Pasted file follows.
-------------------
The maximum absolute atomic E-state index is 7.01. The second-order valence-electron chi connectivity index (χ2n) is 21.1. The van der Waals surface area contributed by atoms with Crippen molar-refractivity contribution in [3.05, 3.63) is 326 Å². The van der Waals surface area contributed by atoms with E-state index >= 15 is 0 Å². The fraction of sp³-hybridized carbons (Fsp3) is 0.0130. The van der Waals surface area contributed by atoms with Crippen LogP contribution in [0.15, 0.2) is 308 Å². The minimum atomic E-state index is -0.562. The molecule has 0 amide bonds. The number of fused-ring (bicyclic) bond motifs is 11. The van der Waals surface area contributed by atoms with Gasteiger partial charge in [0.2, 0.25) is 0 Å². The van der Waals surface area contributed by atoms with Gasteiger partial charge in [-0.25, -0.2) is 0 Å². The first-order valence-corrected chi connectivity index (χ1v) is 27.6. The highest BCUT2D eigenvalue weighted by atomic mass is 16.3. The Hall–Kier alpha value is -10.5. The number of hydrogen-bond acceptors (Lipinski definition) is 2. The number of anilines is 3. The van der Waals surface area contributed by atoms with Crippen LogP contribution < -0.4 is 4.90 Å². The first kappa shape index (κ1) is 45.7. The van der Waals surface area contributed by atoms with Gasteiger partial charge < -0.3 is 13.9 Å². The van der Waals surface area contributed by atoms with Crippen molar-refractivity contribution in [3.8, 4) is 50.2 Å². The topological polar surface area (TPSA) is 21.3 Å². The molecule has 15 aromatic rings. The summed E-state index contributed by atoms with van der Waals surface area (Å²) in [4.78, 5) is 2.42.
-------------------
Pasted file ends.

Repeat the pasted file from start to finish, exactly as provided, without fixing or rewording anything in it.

The maximum absolute atomic E-state index is 7.01. The second-order valence-electron chi connectivity index (χ2n) is 21.1. The van der Waals surface area contributed by atoms with Crippen molar-refractivity contribution in [3.05, 3.63) is 326 Å². The van der Waals surface area contributed by atoms with E-state index >= 15 is 0 Å². The fraction of sp³-hybridized carbons (Fsp3) is 0.0130. The van der Waals surface area contributed by atoms with Crippen LogP contribution in [0.15, 0.2) is 308 Å². The minimum atomic E-state index is -0.562. The molecule has 0 amide bonds. The number of fused-ring (bicyclic) bond motifs is 11. The van der Waals surface area contributed by atoms with Gasteiger partial charge in [0.2, 0.25) is 0 Å². The van der Waals surface area contributed by atoms with Gasteiger partial charge in [-0.25, -0.2) is 0 Å². The first-order valence-corrected chi connectivity index (χ1v) is 27.6. The highest BCUT2D eigenvalue weighted by atomic mass is 16.3. The Hall–Kier alpha value is -10.5. The number of hydrogen-bond acceptors (Lipinski definition) is 2. The number of anilines is 3. The van der Waals surface area contributed by atoms with Crippen LogP contribution < -0.4 is 4.90 Å². The first kappa shape index (κ1) is 45.7. The van der Waals surface area contributed by atoms with Gasteiger partial charge < -0.3 is 13.9 Å². The van der Waals surface area contributed by atoms with Crippen molar-refractivity contribution in [3.8, 4) is 50.2 Å². The topological polar surface area (TPSA) is 21.3 Å². The molecule has 15 aromatic rings. The summed E-state index contributed by atoms with van der Waals surface area (Å²) in [4.78, 5) is 2.42.